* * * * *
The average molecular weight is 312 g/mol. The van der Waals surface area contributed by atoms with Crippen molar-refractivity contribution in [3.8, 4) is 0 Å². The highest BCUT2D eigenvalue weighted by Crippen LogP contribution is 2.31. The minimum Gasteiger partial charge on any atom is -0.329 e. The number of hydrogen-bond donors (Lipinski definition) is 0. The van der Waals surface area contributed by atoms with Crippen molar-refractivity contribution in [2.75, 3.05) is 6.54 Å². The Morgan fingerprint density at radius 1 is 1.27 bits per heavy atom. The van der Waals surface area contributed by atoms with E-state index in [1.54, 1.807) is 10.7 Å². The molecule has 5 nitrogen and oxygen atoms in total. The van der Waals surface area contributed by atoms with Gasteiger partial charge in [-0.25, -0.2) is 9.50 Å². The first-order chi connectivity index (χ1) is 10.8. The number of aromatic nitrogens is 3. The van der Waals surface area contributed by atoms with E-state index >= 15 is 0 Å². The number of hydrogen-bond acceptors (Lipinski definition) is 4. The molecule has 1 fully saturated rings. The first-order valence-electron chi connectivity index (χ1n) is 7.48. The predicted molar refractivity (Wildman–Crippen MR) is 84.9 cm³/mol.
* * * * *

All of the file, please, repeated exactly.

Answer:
The average molecular weight is 312 g/mol. The van der Waals surface area contributed by atoms with Crippen molar-refractivity contribution in [3.8, 4) is 0 Å². The highest BCUT2D eigenvalue weighted by Crippen LogP contribution is 2.31. The minimum Gasteiger partial charge on any atom is -0.329 e. The number of hydrogen-bond donors (Lipinski definition) is 0. The van der Waals surface area contributed by atoms with Crippen molar-refractivity contribution in [2.75, 3.05) is 6.54 Å². The Morgan fingerprint density at radius 1 is 1.27 bits per heavy atom. The van der Waals surface area contributed by atoms with E-state index in [1.54, 1.807) is 10.7 Å². The molecule has 5 nitrogen and oxygen atoms in total. The van der Waals surface area contributed by atoms with Gasteiger partial charge in [-0.25, -0.2) is 9.50 Å². The first-order chi connectivity index (χ1) is 10.8. The number of aromatic nitrogens is 3. The van der Waals surface area contributed by atoms with E-state index >= 15 is 0 Å². The number of hydrogen-bond acceptors (Lipinski definition) is 4. The molecule has 1 fully saturated rings. The first-order valence-electron chi connectivity index (χ1n) is 7.48. The predicted molar refractivity (Wildman–Crippen MR) is 84.9 cm³/mol.